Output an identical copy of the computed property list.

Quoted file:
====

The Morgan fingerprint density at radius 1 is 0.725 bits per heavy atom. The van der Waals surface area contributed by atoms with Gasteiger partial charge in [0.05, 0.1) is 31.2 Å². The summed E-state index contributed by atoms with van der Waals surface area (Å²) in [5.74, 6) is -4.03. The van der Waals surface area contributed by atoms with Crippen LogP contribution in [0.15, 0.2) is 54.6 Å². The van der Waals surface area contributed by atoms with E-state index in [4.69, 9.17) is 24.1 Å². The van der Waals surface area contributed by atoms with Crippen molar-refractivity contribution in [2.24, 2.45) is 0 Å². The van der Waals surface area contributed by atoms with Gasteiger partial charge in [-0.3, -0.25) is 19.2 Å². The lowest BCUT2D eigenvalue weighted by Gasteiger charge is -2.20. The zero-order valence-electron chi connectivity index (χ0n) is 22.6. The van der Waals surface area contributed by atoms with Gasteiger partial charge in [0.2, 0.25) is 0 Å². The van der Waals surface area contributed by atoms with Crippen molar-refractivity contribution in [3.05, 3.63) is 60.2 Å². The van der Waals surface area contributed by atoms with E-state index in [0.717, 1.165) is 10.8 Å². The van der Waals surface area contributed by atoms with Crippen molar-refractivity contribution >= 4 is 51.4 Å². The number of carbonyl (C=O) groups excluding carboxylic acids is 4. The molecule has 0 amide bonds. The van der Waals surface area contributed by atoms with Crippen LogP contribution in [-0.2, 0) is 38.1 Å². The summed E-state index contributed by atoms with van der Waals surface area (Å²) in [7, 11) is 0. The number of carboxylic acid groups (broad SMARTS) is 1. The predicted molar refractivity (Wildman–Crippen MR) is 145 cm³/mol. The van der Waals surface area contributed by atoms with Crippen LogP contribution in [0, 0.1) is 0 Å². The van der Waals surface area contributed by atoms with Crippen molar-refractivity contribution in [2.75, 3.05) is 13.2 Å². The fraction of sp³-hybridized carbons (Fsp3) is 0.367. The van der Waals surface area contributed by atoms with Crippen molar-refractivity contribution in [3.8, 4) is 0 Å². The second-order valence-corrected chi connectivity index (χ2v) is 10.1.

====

The Morgan fingerprint density at radius 1 is 0.725 bits per heavy atom. The van der Waals surface area contributed by atoms with Gasteiger partial charge in [0.05, 0.1) is 31.2 Å². The summed E-state index contributed by atoms with van der Waals surface area (Å²) in [5.74, 6) is -4.03. The van der Waals surface area contributed by atoms with Crippen LogP contribution in [0.15, 0.2) is 54.6 Å². The van der Waals surface area contributed by atoms with E-state index in [4.69, 9.17) is 24.1 Å². The van der Waals surface area contributed by atoms with Crippen molar-refractivity contribution in [2.24, 2.45) is 0 Å². The van der Waals surface area contributed by atoms with Gasteiger partial charge in [-0.3, -0.25) is 19.2 Å². The lowest BCUT2D eigenvalue weighted by Gasteiger charge is -2.20. The zero-order valence-electron chi connectivity index (χ0n) is 22.6. The van der Waals surface area contributed by atoms with Gasteiger partial charge in [0.2, 0.25) is 0 Å². The van der Waals surface area contributed by atoms with Crippen molar-refractivity contribution in [3.05, 3.63) is 60.2 Å². The van der Waals surface area contributed by atoms with E-state index in [0.717, 1.165) is 10.8 Å². The van der Waals surface area contributed by atoms with Crippen molar-refractivity contribution >= 4 is 51.4 Å². The number of carbonyl (C=O) groups excluding carboxylic acids is 4. The molecule has 0 amide bonds. The van der Waals surface area contributed by atoms with Crippen LogP contribution in [-0.2, 0) is 38.1 Å². The summed E-state index contributed by atoms with van der Waals surface area (Å²) in [7, 11) is 0. The number of carboxylic acid groups (broad SMARTS) is 1. The predicted molar refractivity (Wildman–Crippen MR) is 145 cm³/mol. The van der Waals surface area contributed by atoms with Crippen LogP contribution in [0, 0.1) is 0 Å². The van der Waals surface area contributed by atoms with Crippen molar-refractivity contribution in [2.75, 3.05) is 13.2 Å². The fraction of sp³-hybridized carbons (Fsp3) is 0.367. The van der Waals surface area contributed by atoms with Crippen molar-refractivity contribution in [3.8, 4) is 0 Å². The second-order valence-corrected chi connectivity index (χ2v) is 10.1.